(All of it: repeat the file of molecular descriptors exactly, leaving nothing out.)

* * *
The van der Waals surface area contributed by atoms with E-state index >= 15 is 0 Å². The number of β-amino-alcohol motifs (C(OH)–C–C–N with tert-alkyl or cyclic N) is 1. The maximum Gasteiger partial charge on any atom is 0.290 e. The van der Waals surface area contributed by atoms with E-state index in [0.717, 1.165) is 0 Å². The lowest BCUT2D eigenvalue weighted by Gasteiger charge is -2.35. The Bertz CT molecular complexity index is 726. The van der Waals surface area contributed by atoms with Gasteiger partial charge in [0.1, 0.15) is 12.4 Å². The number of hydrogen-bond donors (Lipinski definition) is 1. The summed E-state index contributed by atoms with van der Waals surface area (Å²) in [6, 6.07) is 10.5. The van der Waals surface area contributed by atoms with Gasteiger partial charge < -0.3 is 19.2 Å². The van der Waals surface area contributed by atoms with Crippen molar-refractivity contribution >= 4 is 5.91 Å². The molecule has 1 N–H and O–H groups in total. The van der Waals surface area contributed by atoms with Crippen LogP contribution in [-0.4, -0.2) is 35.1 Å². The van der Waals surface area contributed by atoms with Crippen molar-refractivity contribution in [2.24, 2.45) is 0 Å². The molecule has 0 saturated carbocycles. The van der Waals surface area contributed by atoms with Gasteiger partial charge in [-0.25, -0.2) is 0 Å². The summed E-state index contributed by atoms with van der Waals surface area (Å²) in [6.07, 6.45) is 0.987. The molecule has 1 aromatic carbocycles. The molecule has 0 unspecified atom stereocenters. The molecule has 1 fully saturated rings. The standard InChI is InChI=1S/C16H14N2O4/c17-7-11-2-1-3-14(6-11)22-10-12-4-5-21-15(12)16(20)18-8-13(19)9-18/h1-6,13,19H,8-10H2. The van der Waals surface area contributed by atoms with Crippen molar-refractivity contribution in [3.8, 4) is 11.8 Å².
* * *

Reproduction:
The van der Waals surface area contributed by atoms with E-state index >= 15 is 0 Å². The number of β-amino-alcohol motifs (C(OH)–C–C–N with tert-alkyl or cyclic N) is 1. The maximum Gasteiger partial charge on any atom is 0.290 e. The van der Waals surface area contributed by atoms with E-state index in [0.717, 1.165) is 0 Å². The lowest BCUT2D eigenvalue weighted by Gasteiger charge is -2.35. The Bertz CT molecular complexity index is 726. The van der Waals surface area contributed by atoms with Gasteiger partial charge in [0.1, 0.15) is 12.4 Å². The number of hydrogen-bond donors (Lipinski definition) is 1. The summed E-state index contributed by atoms with van der Waals surface area (Å²) in [6, 6.07) is 10.5. The van der Waals surface area contributed by atoms with Gasteiger partial charge < -0.3 is 19.2 Å². The van der Waals surface area contributed by atoms with Crippen molar-refractivity contribution >= 4 is 5.91 Å². The molecule has 1 N–H and O–H groups in total. The van der Waals surface area contributed by atoms with Crippen LogP contribution in [-0.4, -0.2) is 35.1 Å². The van der Waals surface area contributed by atoms with Crippen molar-refractivity contribution in [2.24, 2.45) is 0 Å². The molecule has 0 saturated carbocycles. The van der Waals surface area contributed by atoms with Gasteiger partial charge in [-0.25, -0.2) is 0 Å². The summed E-state index contributed by atoms with van der Waals surface area (Å²) in [6.07, 6.45) is 0.987. The molecule has 1 aromatic carbocycles. The molecule has 0 unspecified atom stereocenters. The molecule has 1 fully saturated rings. The standard InChI is InChI=1S/C16H14N2O4/c17-7-11-2-1-3-14(6-11)22-10-12-4-5-21-15(12)16(20)18-8-13(19)9-18/h1-6,13,19H,8-10H2. The van der Waals surface area contributed by atoms with Crippen molar-refractivity contribution in [3.8, 4) is 11.8 Å².